The family of Junior Seau didn’t get a ring and gold jacket when the star linebacker was posthumously inducted into the Pro Football Hall of Fame last year. Neither did the family of former Los Angeles Rams great Les Richter (inducted in 2011) or any other player who was enshrined after death.
That includes the family of legendary Raiders quarterback and 2016 HOF inductee Ken Stabler. But they became a cause celebre last week when the Hall of Fame held a ring ceremony at halftime of the Bears-Vikings game. In response to a fan who wondered about Stabler’s jewelry, Kendra Stabler-Moyes tweeted: “Sadly, my Dad goes not get a ring.”
Former Raiders CEO Amy Trask tweeted her disbelief, which led Stabler-Moyes to add another nugget: “Yes, seriously,” she tweeted. “No jacket, no ring. My Dad deserves it, dead or alive! He gave so much to the game we all love.”
Yes he did. I was never a Raiders fan but I loved “The Snake,” who died from complications of colon cancer last year. The way he played and personified Oakland’s outlaw image in the ‘70s was very cool to a boy 3,000 miles away in Brooklyn. Stabler, Fred Blietnikoff, Cliff Branch and Mark van Eeghen are characters in some of my earliest and most-indelible NFL memories.
Raider Nation sprang into action upon learning of the Hall’s longstanding policy, which we’ll address momentarily. In a tweet with the image of a Stabler trading card, coach Jack Del Rio implored: “Do the right thing!!” Oscar-winning actor Tom Hanks weighed in as well: “No football HOF ring for The Snake’s family? That ain’t right,” he tweeted. “Throw deep, Baby.”
Raiders owner Mark Davis told ESPN he was working behind the scenes to have the policy lifted. “No way I should have my dad’s ring and Bruce Allen doesn’t have his dad’s,” Davis said. “No way I should have my dad’s ring and Junior Seau’s family doesn’t have his. Same with Dick Stanfell’s family, and Kenny’s family. The guys earned it and their families should get to enjoy it,” he said. “This is an injustice that has to be rectified.”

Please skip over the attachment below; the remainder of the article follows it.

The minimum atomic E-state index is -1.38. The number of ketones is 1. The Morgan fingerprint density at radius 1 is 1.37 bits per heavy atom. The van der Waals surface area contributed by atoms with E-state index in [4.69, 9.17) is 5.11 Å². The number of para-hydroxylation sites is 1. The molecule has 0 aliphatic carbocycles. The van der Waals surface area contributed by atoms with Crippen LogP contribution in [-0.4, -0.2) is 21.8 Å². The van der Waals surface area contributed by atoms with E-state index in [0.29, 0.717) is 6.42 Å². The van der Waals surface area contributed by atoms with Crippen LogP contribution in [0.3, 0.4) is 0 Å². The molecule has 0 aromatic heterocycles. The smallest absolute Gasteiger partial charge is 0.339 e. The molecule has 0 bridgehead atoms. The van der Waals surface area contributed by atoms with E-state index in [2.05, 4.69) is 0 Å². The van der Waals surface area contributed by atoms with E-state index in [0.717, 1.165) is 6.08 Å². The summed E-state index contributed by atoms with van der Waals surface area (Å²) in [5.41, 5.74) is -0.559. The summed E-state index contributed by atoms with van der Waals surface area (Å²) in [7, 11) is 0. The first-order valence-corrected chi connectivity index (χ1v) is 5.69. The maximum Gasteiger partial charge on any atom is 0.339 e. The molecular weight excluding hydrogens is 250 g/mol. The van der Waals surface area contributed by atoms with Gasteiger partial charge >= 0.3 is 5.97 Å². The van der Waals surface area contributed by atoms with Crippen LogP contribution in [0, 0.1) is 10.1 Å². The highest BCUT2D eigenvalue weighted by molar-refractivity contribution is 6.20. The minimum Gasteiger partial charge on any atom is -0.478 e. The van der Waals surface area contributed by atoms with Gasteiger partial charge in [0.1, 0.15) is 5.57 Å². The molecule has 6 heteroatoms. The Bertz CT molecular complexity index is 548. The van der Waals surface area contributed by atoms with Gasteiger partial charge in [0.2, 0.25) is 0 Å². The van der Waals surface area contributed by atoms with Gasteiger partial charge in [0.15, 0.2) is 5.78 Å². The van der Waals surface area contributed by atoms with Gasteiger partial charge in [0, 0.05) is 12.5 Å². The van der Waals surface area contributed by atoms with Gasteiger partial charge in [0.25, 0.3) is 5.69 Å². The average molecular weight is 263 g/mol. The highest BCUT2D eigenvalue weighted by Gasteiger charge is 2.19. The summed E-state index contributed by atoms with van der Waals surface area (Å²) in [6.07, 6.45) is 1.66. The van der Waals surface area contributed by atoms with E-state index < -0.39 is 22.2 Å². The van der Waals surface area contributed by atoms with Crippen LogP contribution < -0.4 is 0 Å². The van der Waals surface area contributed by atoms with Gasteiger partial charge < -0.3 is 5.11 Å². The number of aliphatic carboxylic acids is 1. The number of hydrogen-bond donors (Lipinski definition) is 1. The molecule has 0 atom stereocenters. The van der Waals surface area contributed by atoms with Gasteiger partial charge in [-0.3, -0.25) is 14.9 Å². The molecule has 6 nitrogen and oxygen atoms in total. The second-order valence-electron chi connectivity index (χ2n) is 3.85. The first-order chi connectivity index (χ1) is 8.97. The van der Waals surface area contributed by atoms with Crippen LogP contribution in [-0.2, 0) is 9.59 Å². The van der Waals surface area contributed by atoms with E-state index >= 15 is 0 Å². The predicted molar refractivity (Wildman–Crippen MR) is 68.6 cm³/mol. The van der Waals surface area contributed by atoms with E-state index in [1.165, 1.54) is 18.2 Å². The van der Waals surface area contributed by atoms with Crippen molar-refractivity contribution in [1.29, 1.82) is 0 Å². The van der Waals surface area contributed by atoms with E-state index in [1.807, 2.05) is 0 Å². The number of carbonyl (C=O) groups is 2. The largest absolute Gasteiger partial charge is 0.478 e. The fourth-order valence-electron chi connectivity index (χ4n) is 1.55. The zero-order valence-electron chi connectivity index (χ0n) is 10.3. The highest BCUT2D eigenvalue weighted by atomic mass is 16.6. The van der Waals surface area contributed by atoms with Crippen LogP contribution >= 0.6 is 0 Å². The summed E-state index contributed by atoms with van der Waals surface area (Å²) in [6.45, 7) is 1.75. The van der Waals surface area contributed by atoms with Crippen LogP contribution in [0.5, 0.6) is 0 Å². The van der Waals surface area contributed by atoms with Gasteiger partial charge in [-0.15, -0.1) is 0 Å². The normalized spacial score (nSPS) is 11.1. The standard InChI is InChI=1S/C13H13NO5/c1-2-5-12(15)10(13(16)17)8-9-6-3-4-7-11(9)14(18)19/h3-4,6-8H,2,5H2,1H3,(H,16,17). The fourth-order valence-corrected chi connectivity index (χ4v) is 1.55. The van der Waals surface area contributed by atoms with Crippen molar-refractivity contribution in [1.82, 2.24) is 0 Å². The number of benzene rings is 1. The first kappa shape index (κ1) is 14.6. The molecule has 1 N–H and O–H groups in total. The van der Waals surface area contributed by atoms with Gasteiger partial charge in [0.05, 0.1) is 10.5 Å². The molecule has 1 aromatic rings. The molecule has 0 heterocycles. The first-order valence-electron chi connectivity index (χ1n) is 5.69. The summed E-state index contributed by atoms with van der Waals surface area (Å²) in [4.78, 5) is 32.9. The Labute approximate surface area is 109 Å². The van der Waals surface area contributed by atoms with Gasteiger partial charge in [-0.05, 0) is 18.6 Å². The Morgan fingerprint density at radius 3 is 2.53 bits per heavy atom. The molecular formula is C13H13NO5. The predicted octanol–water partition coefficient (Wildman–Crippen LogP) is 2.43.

But I’m not convinced the Hall is wrong for its stance, reiterated Tuesday in a statement.
“While the iconic bronzed busts are created to memorialize every member of the Hall of Fame, the Hall of Fame Ring and Gold Jacket are items presented to living Hall of Fame members to be worn exclusively by them as evidence and pride of their having been elected to sport’s most elite fraternity,” the statement read. “At no time in its 53-year history has the Hall of Fame presented either of these personal adornments posthumously or retroactively to a family member of a deceased Hall of Famer.
“The Hall of Fame believes, to the greatest extent possible, it should avoid creating or contributing to family disputes relative to ownership as well as the potential public sale or distribution of items intended for the exclusive use by a Hall of Famer.”
The Hall could have a hot mess on its hands in determining which family member gets the two items. The deceased player might have chosen his wife or one of his children, a parent, sibling or cousin. He might have preferred the memorabilia go to his side chick. Who knows?
Besides, it’s not like the family gets nothing. Just not the ring and jacket the player would’ve received.
Families of posthumously enshrined HOFers are presented with a framed “Gold Hall of Fame Crest” – otherwise found exclusively on the gold jackets – and a “special memorial Medallion” that commemorates the player’s enshrinement. “Additionally, each Hall of Famer’s wife is presented with a gold Hall of Fame necklace and pendant,” the Hall said. Widows also are eligible for financial assistance and they’re invited back to Canton for the ceremonies each year as the Hall’s guests.
“In addition, with the completion of Hall of Fame Village over the next few years, the Hall will be able to offer assisted and independent care along with other important services,” the statement read.
On Monday, Stabler’s other two daughters – Alexa Stabler-Adams and Marissa Stabler – issued a statement saying they don’t want a controversy, partially because “Dad wouldn’t want us making a commotion over materialistic things.
“We also respect the Hall of Fame’s reasoning behind not awarding a ring and jacket to our father posthumously, as we know Dad would want to prevent any possible conflict among his family on who these should go to,” the sisters said. “In September, the Hall presented his three daughters with a framed Hall of Fame crest that adorns the gold jacket. These are more than enough in our eyes and we will treasure them forever.”
The Hall could change its policy and award the personal memorabilia to next-of-kin as defined by the Army – “surviving spouse, eldest child, father or mother, eldest sibling or eldest grandchild.” Or it could employ the less-restrictive definition used by the other military branches, which don’t require children or siblings to be the eldest.
Or it can continue to award rings and jackets only to those honorees who can put them on. The HOF said its board of trustees reviewed the policy at the Stabler family’s request and “determined that a change to the longstanding policy was not warranted.”
No argument – and no disrespect – in this space.